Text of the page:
Getting back to normal, whatever that may be
Almost three months after the terrorist attacks in New York and Washington, people still talk–perhaps now more wistfully than hopefully–about “when things return to normal.” But as a high-level FAA official posed recently, “How are we going to define the new normal?”
Business aviation got a wake-up call when it was summarily lumped in with all of the rest of general aviation in the National Airspace System lockdown on September 11. When airliners and Part 135 charter operators were allowed back into the air on September 13, Part 91 operators had to remain on the ground with the remainder of GA.
With dozens of corporate aircraft and their passengers stranded at various points around the country and the globe, the fact that charter aircraft and some fractionals were able to resume flying did not sit well with the business aviation community.
Frustrated Part 91 operators complained loudly when Part 135 operators were arbitrarily considered to be on the same commercial plateau as the airlines, even though both operated mostly identical equipment with comparably trained crews. In the eyes of President Bush’s national security team, those who charged their passengers money for transportation were considered “commercial” operators and all others were not.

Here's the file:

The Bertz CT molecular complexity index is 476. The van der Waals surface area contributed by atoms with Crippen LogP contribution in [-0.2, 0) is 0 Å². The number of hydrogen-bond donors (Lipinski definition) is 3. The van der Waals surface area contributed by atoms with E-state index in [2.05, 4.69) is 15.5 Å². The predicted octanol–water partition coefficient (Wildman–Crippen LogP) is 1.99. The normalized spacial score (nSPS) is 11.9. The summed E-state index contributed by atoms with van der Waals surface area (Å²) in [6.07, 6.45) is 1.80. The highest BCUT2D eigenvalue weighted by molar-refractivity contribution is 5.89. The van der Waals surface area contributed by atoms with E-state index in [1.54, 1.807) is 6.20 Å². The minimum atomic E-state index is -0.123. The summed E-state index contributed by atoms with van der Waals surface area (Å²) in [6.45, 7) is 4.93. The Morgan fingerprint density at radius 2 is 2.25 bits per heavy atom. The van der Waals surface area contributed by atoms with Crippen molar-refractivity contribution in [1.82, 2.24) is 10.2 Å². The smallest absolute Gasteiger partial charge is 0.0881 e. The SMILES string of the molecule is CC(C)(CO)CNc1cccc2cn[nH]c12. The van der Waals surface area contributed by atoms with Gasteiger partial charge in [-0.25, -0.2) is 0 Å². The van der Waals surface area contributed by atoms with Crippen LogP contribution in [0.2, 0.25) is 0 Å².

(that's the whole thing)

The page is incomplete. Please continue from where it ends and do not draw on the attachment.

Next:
General aviation was probably fortunate that a person with a considerable knowledge of business aviation was at the helm of the Transportation Department, and that may have helped ameliorate even more Draconian measures. Even so, DOT Secretary Norman Mineta and FAA Administrator Jane Garvey later admitted that aviation rulemaking was being driven by White House advisors to President Bush, primarily the members of the National Security